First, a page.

Onwards across Blenkinsopp Common, which everyone else seems to hate but I really don’t mind. Then I dropped down to the road at Greenhead, starting to feel a bit chilly in the process. At the road I put on my final, sixth upper-body layer. I was already wearing three layers on my bottom half, and had no more. The route ahead was fresh ground for me, but for the first time since the start of the race I felt properly cold, tired, and lonely. After about half a mile I was therefore very pleased to round a corner and find the wonder of… a heated public toilet block, open 24 hours! With two people already fast asleep on the cramped floor, I simply sat down and shut my eyes for 15 minutes. Feeling refreshed, I struck onwards along Hadrian’s Wall, but was still cold. This was the type of cold that’s in your core, not just numb fingers or a breeze down your neck. I carried on for a little bit but was still very tired, and so messaged race HQ, turned around and headed back to the toilets.

I made a hot drink, squeezed into the only remaining space on the toilet block floor, crawled into my sleeping bag and bivvi bag fully clothed, leant up against the central heating pipes, and tried to sleep. By now it was about 2 AM. I lay there and shivered for four hours, ocassionally dozing for five minutes and then being woken up by the cold still rooted inside me. My sleep-deprived brain was desperately trying to work out if this was what the end of my race would look like. In the end, it was. I eventually crawled out of my sleeping bag for long enough to phone race HQ and let them know I was retiring. I then had a big cry, packed my gear up, and shortly after jumped into a van that turned up to collect me. A nice man called Carl/Karl made some spurious excuse to give me some alone-time in the cab of the van for some more tears, and soon after I was back in a warm YHA and awaiting a lift home from my dad (thanks!).

This isn’t me, but it is the glamorous scene of my eventual demise.
Apologies to whoever I stole this image from – get in touch and I”ll add a credit.

I’ve had plenty of experience with DNFs, mostly for valid reasons and most frequently because of overheating, but occasionally just because I couldn’t be bothered. This was definitely not one of those times, and I’m happy that I went as far as I could have gone. I was tired, but the real issue was the cold. There has been – as you’d expect – lots of soul-searching about whether retiring was the right thing to do, but I stand by the decision. I’m firmly of the opinion that the reason I couldn’t stay warm was because I was just so tired, which in turn is because I was so exhausted relatively early in the race. I suspect that getting so fatigued going over the Cam High Road was the start of my downfall, although I didn’t realise it at the time.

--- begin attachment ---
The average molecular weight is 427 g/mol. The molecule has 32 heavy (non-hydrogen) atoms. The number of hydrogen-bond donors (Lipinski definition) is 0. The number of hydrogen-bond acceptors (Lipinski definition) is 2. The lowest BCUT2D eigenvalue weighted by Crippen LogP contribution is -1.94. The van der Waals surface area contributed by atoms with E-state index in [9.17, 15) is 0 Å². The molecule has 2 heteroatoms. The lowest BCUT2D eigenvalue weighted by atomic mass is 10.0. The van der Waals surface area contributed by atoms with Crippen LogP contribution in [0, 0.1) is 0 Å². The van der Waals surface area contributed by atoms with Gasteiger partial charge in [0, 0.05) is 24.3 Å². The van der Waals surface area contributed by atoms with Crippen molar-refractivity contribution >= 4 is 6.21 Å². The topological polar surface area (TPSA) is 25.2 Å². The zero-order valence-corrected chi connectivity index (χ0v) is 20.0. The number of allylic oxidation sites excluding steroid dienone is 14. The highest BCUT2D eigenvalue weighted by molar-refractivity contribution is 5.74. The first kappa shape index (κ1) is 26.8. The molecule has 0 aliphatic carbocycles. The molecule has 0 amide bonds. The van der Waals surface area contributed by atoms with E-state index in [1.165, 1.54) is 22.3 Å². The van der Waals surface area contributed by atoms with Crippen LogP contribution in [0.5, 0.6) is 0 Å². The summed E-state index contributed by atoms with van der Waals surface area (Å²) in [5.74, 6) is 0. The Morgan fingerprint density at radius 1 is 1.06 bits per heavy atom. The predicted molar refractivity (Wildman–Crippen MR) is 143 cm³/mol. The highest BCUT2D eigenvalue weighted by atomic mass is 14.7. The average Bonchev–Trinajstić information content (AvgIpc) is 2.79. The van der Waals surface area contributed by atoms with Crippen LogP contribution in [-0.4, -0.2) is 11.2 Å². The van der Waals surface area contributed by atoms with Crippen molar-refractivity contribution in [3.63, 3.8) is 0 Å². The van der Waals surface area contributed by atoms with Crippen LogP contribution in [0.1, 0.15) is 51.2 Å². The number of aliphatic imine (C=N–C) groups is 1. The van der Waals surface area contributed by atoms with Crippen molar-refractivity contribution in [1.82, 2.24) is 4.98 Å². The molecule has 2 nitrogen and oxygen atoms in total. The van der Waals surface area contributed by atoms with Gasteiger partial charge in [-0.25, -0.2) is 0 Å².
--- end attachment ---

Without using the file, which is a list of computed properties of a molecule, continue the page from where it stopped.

EDIT: Since publishing this blog I’ve been asked lots about how cold it was and what I was wearing when I finished. It was baltic throughout, and my understanding is that the forecast was for a ‘feels like’ temperature of -18oC. I wasn’t monitoring because you just have to get on with it! When I finished at Greenhead I was wearing Isobaa merino 200 leggings, fleece-lined Montane Mode Mission trousers and waterproof trousers, and on the top half had a long-sleeved Isobaa 260 merino top, two synthetic base layers (one short-sleeved and one long-sleeved), a Salomon windproof, a Rab Scimitar full-weight Gore Windstopper, Berghaus Hypertherm insulated jacket, and my Mountain Equipment Lhotse jacket (Gore Tex Pro). Brrrr!

Overall I think I got off pretty lightly. I had only one blister, on a little toe, which cleared up pretty quickly. I’ve had some ongoing Achilles issues but that’s the only lasting effect. Decent sleep was almost impossible for two weeks afterwards, because of issues with thermoregulation and suddenly waking up thinking that I needed to get back out on the trail before I lost too much time. It turned out that this list of post-race symptoms was almost exactly spot-on.

So in summary, I’m pleased, surprised, and proud that I got as far as I did. I am very glad I took part, because it was certainly quite the experience. It wasn’t Type I or even Type II fun, but it was definitely enriching and positive – I just can’t quite elucidate exactly how!